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  33. Margaret Gilbert (2002). Review: Ulysses Unbound: Studies in Rationality, Precommitment, and Constraints. [REVIEW] Mind 111 (442):399-403.
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  34. Margaret P. Gilbert (2001). Collective Preferences, Obligations, and Rational Choice. Economics and Philosophy 17 (1):109-119.
    Can teams and other collectivities have preferences of their own, preferences that are not in some way reducible to the personal preferences of their members? In short, are collective preferences possible? In everyday life people speak easily of what we prefer, where what is at issue seems to be a collective preference. This is suggested by the acceptability of such remarks as ‘My ideal walk would be . . . along rougher and less well-marked paths than we prefer as a (...)
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  35. Margaret P. Gilbert (2001). Sociality, Unity, Objectivity. The Proceedings of the Twentieth World Congress of Philosophy 11:153-160.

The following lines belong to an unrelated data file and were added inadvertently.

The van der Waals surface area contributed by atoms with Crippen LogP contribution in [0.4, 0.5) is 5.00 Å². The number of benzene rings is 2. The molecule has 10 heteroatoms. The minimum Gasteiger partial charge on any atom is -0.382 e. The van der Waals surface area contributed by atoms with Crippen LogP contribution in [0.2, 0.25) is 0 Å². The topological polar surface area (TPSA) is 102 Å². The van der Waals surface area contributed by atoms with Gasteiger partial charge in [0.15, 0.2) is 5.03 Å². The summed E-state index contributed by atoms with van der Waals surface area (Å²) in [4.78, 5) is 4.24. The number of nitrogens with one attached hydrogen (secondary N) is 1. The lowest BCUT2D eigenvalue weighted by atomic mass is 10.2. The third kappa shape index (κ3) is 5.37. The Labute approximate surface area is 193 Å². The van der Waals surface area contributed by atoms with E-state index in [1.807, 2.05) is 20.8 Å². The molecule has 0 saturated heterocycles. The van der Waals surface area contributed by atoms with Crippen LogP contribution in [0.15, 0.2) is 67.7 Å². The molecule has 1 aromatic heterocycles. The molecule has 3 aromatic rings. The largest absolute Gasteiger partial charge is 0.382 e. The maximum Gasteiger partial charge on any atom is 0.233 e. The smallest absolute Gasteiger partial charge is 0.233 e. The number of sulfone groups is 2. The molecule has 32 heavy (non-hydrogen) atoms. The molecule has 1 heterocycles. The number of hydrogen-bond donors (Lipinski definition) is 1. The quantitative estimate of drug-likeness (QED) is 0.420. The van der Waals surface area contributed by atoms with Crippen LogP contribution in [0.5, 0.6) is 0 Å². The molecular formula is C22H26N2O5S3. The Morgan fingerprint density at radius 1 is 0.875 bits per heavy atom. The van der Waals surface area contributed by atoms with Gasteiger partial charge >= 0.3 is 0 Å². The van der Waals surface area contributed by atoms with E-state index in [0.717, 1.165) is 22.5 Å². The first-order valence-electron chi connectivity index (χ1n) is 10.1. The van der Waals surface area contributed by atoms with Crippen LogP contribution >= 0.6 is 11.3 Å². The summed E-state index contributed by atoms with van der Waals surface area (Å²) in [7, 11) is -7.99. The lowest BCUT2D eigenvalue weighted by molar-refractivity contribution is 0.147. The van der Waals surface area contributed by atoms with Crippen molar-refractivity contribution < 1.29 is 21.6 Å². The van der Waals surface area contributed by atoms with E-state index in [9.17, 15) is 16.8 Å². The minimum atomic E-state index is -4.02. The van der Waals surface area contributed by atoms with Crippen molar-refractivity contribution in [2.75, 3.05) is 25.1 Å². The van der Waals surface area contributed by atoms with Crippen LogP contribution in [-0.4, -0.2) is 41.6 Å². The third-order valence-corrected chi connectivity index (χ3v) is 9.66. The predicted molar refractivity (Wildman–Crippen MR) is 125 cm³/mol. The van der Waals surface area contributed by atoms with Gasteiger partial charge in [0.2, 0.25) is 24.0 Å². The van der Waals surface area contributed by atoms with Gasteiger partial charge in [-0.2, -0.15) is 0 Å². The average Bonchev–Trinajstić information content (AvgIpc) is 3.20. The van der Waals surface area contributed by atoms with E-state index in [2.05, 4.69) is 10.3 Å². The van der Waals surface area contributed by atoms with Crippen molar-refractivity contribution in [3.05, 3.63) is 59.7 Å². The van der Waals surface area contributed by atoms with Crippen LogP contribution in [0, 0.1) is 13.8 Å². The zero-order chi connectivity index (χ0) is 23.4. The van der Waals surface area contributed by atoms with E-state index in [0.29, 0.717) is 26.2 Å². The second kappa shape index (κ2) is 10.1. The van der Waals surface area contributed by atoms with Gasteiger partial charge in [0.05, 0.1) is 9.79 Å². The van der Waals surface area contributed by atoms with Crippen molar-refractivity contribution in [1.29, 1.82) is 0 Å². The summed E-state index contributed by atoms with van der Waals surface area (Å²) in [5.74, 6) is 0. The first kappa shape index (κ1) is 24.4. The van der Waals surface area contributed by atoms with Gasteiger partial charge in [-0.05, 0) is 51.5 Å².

Numerous social and political theorists have referred to social groups or societies as “unities.” What makes a unity of a social group? I address this question with special reference to the theory of social groups proposed in my books On Social Facts and Living Together: Rationality, Sociality and Obligation. I argue that social groups of a central kind require an underlying “joint commitment.” I explain what I mean by a “joint commitment” with care. If joint commitments in my sense underlie (...)
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  36. Robert Baird, Reagan Ramsower, Stuart E. Rosenbaum, Victoria Davion, Clark Wolf, John Martin Fischer, S. J. Mark Ravizza, Margaret Gilbert, Christopher W. Gowans & Jorge J. Gracia (2000). Almeder, Robert, Human Happiness and Morality: A Brief Introduction to Ethics (Amherst: Prometheus Books, 2000), 211 Pages. Audi, Robert, Epistemology: A Contemporary Introduction to the Theory of Knowledge (London: Routledge, 1998), 340 Pages. [REVIEW] Journal of Ethics 4:419-422.
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  37. Margaret Gilbert (2000). Sociality and Responsibility: New Essays in Plural Subject Theory. Rowman & Littlefield Publishers.
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  38. Margaret Gilbert (1999). Critical Notice: Gilbert Harman and Judith Jarvis Thomson, Moral Relativism and Moral Objectivity. Noûs 33 (2):295–303.
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  39. Margaret Gilbert (1999). Considerations on Obligation. Utilitas 11:143-163.
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  40. Margaret Gilbert (1999). Reconsidering the “Actual Contract” Theory of Political Obligation. Ethics 109 (2):236-260.